In recent years, wildfires have become a major threat to the wine industry because of the effects of smoke on wine grapes. Smoke taint from the California fires of September 2020 significantly impacted the quality of wine grapes. In total, smoke taint cost the wine industry in Western states more than $3 billion in losses from the hundreds of thousands of tons of wine grapes that could not be harvested because of the off flavors imparted by the smoke. The California wine industry alone is a $43 billion a year business and the state’s frequent wildfires are a major threat to it.
Researchers at Oregon State University have developed techniques for eliminating the effects of three volatile chemical compounds that contribute to smoke taint in grapes. The compounds are guaicol, syringol, and meta-cresol.
The researchers developed cellulose nanofiber-based coatings that can be applied to grapes in the vineyard. The coatings can block guaicol and syringol and capture meta-cresol.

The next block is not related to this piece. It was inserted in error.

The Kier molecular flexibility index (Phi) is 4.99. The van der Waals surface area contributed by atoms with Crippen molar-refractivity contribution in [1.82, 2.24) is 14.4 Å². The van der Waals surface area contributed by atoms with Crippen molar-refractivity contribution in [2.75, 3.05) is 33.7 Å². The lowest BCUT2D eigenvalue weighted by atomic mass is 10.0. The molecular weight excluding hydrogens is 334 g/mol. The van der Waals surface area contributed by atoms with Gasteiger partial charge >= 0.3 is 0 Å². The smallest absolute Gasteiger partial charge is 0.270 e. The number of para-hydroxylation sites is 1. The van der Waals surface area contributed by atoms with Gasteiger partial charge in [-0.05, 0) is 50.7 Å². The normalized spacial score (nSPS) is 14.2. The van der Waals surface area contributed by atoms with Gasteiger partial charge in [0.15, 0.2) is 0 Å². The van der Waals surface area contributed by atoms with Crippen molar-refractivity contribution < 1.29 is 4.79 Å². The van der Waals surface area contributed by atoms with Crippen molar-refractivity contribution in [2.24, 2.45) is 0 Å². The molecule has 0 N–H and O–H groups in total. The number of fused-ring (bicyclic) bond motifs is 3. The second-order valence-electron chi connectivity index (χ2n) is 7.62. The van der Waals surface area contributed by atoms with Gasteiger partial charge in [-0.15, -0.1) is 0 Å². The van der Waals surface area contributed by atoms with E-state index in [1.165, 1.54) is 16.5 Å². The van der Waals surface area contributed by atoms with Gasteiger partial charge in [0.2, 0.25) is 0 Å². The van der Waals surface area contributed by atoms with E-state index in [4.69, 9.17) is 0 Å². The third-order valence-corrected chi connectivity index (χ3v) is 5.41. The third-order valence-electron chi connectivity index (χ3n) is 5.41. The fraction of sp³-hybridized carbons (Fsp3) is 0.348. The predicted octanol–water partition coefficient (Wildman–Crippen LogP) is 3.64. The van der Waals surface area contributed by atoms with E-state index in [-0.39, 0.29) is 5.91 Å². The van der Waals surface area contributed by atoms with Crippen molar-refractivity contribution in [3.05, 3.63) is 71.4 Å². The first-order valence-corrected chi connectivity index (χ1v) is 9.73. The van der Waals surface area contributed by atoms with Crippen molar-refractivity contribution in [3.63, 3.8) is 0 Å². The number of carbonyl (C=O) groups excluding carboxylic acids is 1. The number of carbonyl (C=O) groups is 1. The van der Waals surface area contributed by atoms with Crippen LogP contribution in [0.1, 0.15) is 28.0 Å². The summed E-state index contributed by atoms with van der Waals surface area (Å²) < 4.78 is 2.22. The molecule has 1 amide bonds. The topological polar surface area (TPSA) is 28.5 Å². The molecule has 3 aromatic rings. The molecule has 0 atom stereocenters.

Blocking is ideal because the coating doesn’t absorb the wildfire smoke compounds. Therefore, it doesn’t have to be washed off. Capturing means the coating absorbs the compounds and would need to be washed off. Ideally, a coating that doesn’t need to be washed off would save time, money, and water.
Two years of studies at Oregon State found that the coatings do not impact the growth and quality of wine grapes. In an era when wildfires are increasingly common and extensive, growers need something they can spray on their vines to protect their grapes. If the Oregon State technology can be commercialized, it would be a game-changer for the Western U.S. wine industry.
Photo, posted October 3, 2006, courtesy of Naotake Murayama via Flickr.